A small clinical trial of seismic impact on the world of oncology: After six months of experimental treatment, tumors disappeared in all 14 patients who participated in the study to date of publication.
Researchers in the field of colorectal cancer shed light on a study published Sunday in the scientific journal New England Journal of MedicineAn important discovery that could pave the way for new treatments for other types of cancer.
Andrea Sersek, an oncologist and lead author of the study at the Memorial Sloan Kettering Cancer Center in New York, says, “I don’t think anyone has seen this before, where every patient has seen the tumor disappear.”
With all patients Rectal cancer Shared similar genetic instability and have not yet been treated. Each received nine doses of intravenous dostarlimab, a relatively recent drug designed to block specific cancer cell proteins, which, when expressed, can inhibit the immune system’s response to fight cancer.
Six months later, the scan showed a smooth, deformed tumor, rather than a once-smooth, pink tissue. Examination, biopsy or physical examination showed no signs of cancer.
“All 14 patients? The chances are very low in oncology and not really heard, “says Andrea Cersack.
“It’s affecting everyone”
The results were so successful that none of the 14 patients who completed the clinical trial required further planned treatment of chemo and radiation or surgery. Also no patients had any significant complications after taking the drug. The other four patients in the clinical trial are still undergoing treatment, but so far the same promising results have been seen.
Sascha Roth, the first patient to enter the experimental study in late 2019, knows for herself how important the results are, but she says that since the news broke on Sunday, she and her family have come to understand the widespread impact of the study.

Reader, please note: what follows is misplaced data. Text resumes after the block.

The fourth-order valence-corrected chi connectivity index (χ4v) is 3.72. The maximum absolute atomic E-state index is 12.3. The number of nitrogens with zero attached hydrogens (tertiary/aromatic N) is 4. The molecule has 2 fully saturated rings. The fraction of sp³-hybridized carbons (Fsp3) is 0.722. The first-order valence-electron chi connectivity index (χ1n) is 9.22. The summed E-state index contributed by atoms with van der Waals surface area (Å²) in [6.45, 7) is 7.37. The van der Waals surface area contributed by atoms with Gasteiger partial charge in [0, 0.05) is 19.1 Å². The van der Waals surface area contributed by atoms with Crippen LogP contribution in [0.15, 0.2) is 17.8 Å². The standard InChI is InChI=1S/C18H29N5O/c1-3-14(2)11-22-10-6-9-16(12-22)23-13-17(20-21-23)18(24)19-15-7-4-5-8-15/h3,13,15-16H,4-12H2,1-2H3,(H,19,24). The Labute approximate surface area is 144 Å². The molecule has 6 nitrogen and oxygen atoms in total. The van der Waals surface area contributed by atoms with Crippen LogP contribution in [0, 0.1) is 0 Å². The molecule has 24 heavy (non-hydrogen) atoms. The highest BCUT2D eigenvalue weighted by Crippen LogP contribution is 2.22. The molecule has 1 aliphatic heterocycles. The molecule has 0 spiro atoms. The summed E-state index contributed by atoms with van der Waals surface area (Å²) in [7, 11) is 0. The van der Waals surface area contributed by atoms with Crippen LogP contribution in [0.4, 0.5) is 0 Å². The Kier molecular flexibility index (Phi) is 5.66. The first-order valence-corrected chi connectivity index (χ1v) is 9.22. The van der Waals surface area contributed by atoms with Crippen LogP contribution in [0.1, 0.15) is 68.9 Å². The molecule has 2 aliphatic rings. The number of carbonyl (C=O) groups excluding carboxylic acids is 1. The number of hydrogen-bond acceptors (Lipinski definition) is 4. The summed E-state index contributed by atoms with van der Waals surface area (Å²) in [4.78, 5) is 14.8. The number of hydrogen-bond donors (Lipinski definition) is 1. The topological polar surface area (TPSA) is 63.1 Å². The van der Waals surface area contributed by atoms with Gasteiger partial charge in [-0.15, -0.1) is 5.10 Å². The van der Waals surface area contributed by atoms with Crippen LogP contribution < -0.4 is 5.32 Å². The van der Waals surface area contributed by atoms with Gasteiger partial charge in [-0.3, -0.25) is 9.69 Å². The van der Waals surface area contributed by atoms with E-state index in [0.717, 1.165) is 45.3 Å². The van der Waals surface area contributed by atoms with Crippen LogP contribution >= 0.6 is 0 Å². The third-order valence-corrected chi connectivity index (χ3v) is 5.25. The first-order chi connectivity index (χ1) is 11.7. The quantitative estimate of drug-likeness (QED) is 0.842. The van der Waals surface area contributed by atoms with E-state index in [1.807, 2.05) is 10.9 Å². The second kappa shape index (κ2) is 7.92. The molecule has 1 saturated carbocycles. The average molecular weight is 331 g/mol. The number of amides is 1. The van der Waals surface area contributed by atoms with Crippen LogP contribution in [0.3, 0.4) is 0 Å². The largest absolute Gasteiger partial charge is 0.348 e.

“My cousin in Brussels told me it was in the newspaper,” he explains. Sasha Roth. “It’s affecting everyone.”
The results suggest a promising option in the treatment of rectal cancer, which can have life-threatening consequences for patients.
Although the survival rate is higher when treating rectal cancer at an early stage, more effective traditional treatments such as radiation, chemotherapy, and surgery can leave patients with permanent bowel and bladder dysfunction, sexual dysfunction, and infertility. For young women, the treatment can stain the uterus, making it impossible for them to conceive; Depending on the location of the rectal tumor, other patients may need to have a permanent colostomy bag inserted after surgery.
But there are some caveats in the study: the size of the patient’s sample, while varying in age and ethnicity, was small. And even the first patients who participated in the clinical trial have been monitored for several years to ensure that the tumor did not recur or metastasize elsewhere in the body. The results are also relevant only to those who have a specific rectal cancer abnormality that is related to a deficiency in the DNA repair system, which prevents the body from normalizing or “repairing” the abnormality when cells divide and mutate instead. This lesion occurs in 5 to 10% of all rectal cancer patients and they resist chemotherapy.
“We are definitely watching the flow of people and asking: ‘Is this medicine good for me?'” Cerseck highlights. “It’s a very emotional reaction, ‘Oh my God, they had cancer and now look at them.'”
“This treatment melts the lumps like butter.”
David Ryan, director of clinical oncology at Massachusetts General Hospital, notes that the consequences are serious for cancer patients who have specific anomalies. The study was sponsored by biotechnology company Tesaro – which was acquired by GlaxoSmithKline in 2019 when the first patient began treatment.
“It’s very important,” says Ryan, who was not involved in the study. “It will be very difficult for the next patient walking through the door not to consider this option: ‘Should I take chemotherapy and radiation or should I take this immunotherapy?'”
Ryan noted that the clinical trials will be closely monitored by a team of experts who will be able to monitor the possible recurrence of tumors or their spread, and will intervene in treatment quickly if necessary. Oncologists also point out that patients who do not live close to a place where they can easily and regularly access specialist health care can be challenged.